Guwahati, Tuesday, June 11, 2019
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Meghalaya Labour dept cracks down on erring shopkeepers
STAFF CORRESPONDENT
 SHILLONG, June 10 - Meghalaya Labour department has started cracking down on shopkeepers in the State capital here who have been violating norms by keeping their businesses open all seven days of the week.

Under the Meghalaya Shops and Establishment Rules, 2004, a notice of weekly closure is to be prominently displayed in every shop. The shops and establishments are at liberty to choose any day of the week to keep their businesses closed.

Around 90 per cent of the shops remain closed in the State Capital honouring the Labour law. However, this law was being blatantly violated by some of the shopkeepers and keeping their shops open all seven days of the week especially in Police Bazaar and GS Road area and Bara Bazaar.

These shops kept their shops open on the pretext of cleaning their establishments, but continued doing their business and denying the labourers engaged without giving them one day holiday in a week, which is mandatory.

But for the past few Sundays, Labour Inspectors have been going from shop to shop and asking them to down shutters or face penalty. This has provided the much needed relief and rest to the workers in these shops in this unorganised sector.

Many of these shopkeepers sometime claim that the labourers were being paid overtime for their work. However, one of the assistants at a shop in GS Road said: “we are asked by the owner to say that money is paid for the overtime, but in reality that’s not true.”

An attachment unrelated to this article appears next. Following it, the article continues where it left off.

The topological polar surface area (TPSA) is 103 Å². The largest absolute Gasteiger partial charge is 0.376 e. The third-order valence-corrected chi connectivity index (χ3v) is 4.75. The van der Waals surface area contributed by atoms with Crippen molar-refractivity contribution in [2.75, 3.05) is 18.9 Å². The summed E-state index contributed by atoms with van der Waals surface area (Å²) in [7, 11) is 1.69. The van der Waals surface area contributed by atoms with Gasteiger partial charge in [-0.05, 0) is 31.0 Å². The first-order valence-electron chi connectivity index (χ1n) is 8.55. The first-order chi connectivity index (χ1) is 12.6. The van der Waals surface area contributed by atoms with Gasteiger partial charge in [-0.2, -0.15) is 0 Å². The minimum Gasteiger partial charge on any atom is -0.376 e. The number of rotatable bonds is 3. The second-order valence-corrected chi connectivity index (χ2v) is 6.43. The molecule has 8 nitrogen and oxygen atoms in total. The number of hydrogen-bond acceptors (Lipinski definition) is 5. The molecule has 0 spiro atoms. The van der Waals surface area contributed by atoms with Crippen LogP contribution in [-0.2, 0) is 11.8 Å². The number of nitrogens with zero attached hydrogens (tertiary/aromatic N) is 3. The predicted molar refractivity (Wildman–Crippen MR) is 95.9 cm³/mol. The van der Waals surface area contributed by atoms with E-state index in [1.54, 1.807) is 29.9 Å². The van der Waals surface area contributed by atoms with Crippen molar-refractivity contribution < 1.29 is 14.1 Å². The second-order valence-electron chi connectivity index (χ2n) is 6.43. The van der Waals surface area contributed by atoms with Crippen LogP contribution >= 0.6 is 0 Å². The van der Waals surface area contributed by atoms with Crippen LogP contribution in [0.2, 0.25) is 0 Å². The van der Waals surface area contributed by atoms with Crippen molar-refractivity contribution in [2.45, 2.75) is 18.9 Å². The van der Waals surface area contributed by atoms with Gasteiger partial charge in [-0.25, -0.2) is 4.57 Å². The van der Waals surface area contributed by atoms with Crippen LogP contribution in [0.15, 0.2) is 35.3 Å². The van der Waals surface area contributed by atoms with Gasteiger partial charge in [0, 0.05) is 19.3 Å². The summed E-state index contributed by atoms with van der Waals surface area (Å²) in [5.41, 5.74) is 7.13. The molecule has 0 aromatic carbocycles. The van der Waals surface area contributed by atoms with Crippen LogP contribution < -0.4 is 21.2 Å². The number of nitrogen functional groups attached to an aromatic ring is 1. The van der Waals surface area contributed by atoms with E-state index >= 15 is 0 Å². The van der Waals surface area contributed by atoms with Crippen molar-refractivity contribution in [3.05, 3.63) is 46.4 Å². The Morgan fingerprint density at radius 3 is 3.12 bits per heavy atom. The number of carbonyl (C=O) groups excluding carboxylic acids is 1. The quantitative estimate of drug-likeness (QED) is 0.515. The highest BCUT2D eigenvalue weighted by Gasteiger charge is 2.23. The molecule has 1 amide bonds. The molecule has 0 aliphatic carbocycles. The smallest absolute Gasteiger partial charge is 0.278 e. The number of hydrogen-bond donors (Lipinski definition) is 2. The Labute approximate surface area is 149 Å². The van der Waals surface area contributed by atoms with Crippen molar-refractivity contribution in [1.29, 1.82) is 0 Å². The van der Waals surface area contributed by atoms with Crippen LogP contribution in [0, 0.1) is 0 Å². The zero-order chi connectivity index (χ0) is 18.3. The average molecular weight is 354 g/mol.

Ironically, the Pharmacies in the State capital remain closed on Sundays, which again needs to be corrected. Businesses connected with essential and life saving services needs to be up and running all seven days of the week.

It’s not just in Shillong, several showrooms of multi-national brands remain open all through the week in Guwahati too, especially in the busy GS Road- Zoo Road.

There are rights enshrined for workers in the unorganised sector under the Shops and Establishment Act, 1953. Each State frames its own rules under this Act.

There are specific rights underlined under this Act with regards to working hours for these workers. However, very few States enforce this Act in letter and spirit leading to gross violation of the marginalised workers in this unorganised sector.

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